We begin a look at some of the Public Square statues, past and present. We will start with the obvious choice, Moses Cleaveland, the founder of the city. Moses of course arrived here on July 22, 1796. Instead of talking about him, I’d like to focus on the statue itself.
The statue was dedicated in 1888; so it is in fact older than the Soldiers and Sailor’s Monument. It is a bronze and marble statue sculpted by James G. C. Hamilton. He stands almost eight feet tall but the original model presented to the City Council of that time for review was much taller. It was requested the size be reduced before installation.
The statue was dedicated exactly 92 years after Moses’ arrival. It originally was placed in what would have been the southwest quadrant of Public Square but was moved with the redesign of the Square in 2016. Today, he stands in the middle of the southern side of Public Square welcoming all to our great city.
Commodore Oliver Hazard Perry
Now, one might say the Commodore’s statue is not on Public Square so why is it included here. Well, it used to be in Public Square along with quite a few other places. Today the statue is located in Fort Huntington Park beside the Cuyahoga County Courthouse. Commodore Perry is known as the “Hero of Lake Erie” and was instrumental in winning the War of 1812 for the United States.
The statue was dedicated in 1860 in Public Square and sculpted by William Walcutt, a Columbus born painter and sculptor. The original statue in Cleveland was marble but it was replaced in 1928 with the current bronze version. The marble version is now in Put-In-Bay, Ohio at the Perry Victory and International Peace Memorial.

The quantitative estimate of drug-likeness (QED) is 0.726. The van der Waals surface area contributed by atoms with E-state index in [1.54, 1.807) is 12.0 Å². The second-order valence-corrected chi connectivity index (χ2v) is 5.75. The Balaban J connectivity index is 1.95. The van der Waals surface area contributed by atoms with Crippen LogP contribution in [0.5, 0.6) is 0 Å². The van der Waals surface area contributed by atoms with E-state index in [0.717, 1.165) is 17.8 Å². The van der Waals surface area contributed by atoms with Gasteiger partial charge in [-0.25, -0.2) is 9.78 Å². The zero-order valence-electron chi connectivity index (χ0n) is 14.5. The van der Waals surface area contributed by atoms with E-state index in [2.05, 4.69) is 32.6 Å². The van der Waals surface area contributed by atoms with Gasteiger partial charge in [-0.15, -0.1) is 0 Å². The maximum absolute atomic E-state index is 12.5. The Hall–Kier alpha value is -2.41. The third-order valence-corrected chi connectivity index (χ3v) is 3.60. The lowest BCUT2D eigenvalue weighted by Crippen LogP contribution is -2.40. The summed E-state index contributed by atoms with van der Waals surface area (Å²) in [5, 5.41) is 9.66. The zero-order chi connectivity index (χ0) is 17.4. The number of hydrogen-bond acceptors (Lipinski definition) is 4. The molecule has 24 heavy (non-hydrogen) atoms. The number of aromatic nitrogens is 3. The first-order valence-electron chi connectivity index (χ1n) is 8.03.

The statue left Public Square back in 1892 to make way for the Soldier’s and Sailor’s Monument. It has been displayed in Wade Park, Gordon Park and was even in storage before making its way to Fort Huntington Park in 1991.
Mayor Tom Johnson
Tom Johnson severed as Mayor of Cleveland from 1901 – 1909. His statue sits in the center of the northern side of Public Square. But his statue has moved too. It used to sit in the center of the north-west quadrant. The statue was erected in 1915.
The bronze statue was sculpted by Herman Matzen. He also did the statue o Pope Gregory IX and Moses both on the Cuyahoga County Courthouse as well as the Collinwood School Fire Memorial. Matzen was Danish an emigrated to the United States. He taught at the Cleveland Institute of Art where Max Kalish (Abraham Lincoln statue on the Cleveland Mall) was one of his students.
Mayor Johnson is considered one of the top mayors in the country. He was a very progressive mayor. In his statue he is seated with a copy of Henry George’s “Progress and Poverty” in his hand. Our meeting point for our walking tours is this statue!
When I was Hungry & Thirsty
My favorite of the Public Square statues is often mistaken for a person. It sits on the steps of the Old Stone Church on the north side of Public Square. The man, is Christ. He sits with his hand outstretched asking for food. The statue is created by Timothy Schmalz and is inspired by Matthew 25:40 from the Bible.
“Truly I tell you, whatever you did for one of the least of these brothers and sisters of mine, you did for me.” The statue is a visual representation of charity. Timothy’s work is very powerful and Cleveland will be getting another of his works on a temporary basis in late June!
Walking Tours of Downtown
Come explore downtown Cleveland with us, Tours of Cleveland, LLC. We offer walking tours of beautiful and historic Cleveland year round. Learn more, see our schedule and book your tour at www.toursofcleveland.com.